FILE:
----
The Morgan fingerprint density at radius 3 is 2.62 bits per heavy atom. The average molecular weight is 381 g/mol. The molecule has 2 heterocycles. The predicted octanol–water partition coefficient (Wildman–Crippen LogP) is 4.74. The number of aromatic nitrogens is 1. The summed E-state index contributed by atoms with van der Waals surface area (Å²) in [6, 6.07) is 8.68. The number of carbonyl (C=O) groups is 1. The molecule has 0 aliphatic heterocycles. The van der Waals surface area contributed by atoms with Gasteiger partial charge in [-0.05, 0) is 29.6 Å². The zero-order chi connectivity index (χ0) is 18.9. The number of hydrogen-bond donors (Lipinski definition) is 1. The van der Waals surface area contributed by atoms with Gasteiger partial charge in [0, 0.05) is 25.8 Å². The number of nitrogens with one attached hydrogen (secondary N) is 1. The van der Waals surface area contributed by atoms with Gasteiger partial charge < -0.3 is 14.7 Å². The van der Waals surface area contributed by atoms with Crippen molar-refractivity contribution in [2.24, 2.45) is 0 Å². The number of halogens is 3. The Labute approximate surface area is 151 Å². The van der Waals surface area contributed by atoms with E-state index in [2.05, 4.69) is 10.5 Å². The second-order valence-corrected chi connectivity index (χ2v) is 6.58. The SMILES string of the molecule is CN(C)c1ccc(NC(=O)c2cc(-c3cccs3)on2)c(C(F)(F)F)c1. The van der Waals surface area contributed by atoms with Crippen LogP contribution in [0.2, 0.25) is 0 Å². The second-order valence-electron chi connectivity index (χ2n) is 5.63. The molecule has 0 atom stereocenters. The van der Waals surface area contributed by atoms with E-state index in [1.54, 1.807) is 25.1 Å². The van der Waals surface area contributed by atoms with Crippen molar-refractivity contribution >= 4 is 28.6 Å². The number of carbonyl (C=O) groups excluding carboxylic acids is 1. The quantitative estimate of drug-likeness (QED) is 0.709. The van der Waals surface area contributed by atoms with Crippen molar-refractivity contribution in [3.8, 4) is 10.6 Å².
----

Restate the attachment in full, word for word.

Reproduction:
The Morgan fingerprint density at radius 3 is 2.62 bits per heavy atom. The average molecular weight is 381 g/mol. The molecule has 2 heterocycles. The predicted octanol–water partition coefficient (Wildman–Crippen LogP) is 4.74. The number of aromatic nitrogens is 1. The summed E-state index contributed by atoms with van der Waals surface area (Å²) in [6, 6.07) is 8.68. The number of carbonyl (C=O) groups is 1. The molecule has 0 aliphatic heterocycles. The van der Waals surface area contributed by atoms with Gasteiger partial charge in [-0.05, 0) is 29.6 Å². The zero-order chi connectivity index (χ0) is 18.9. The number of hydrogen-bond donors (Lipinski definition) is 1. The van der Waals surface area contributed by atoms with Gasteiger partial charge in [0, 0.05) is 25.8 Å². The number of nitrogens with one attached hydrogen (secondary N) is 1. The van der Waals surface area contributed by atoms with Gasteiger partial charge < -0.3 is 14.7 Å². The van der Waals surface area contributed by atoms with Crippen molar-refractivity contribution in [2.24, 2.45) is 0 Å². The number of halogens is 3. The Labute approximate surface area is 151 Å². The van der Waals surface area contributed by atoms with E-state index in [2.05, 4.69) is 10.5 Å². The second-order valence-corrected chi connectivity index (χ2v) is 6.58. The SMILES string of the molecule is CN(C)c1ccc(NC(=O)c2cc(-c3cccs3)on2)c(C(F)(F)F)c1. The van der Waals surface area contributed by atoms with Crippen LogP contribution in [0.2, 0.25) is 0 Å². The second-order valence-electron chi connectivity index (χ2n) is 5.63. The molecule has 0 atom stereocenters. The van der Waals surface area contributed by atoms with E-state index in [1.54, 1.807) is 25.1 Å². The van der Waals surface area contributed by atoms with Crippen molar-refractivity contribution >= 4 is 28.6 Å². The number of carbonyl (C=O) groups excluding carboxylic acids is 1. The quantitative estimate of drug-likeness (QED) is 0.709. The van der Waals surface area contributed by atoms with Crippen molar-refractivity contribution in [3.8, 4) is 10.6 Å².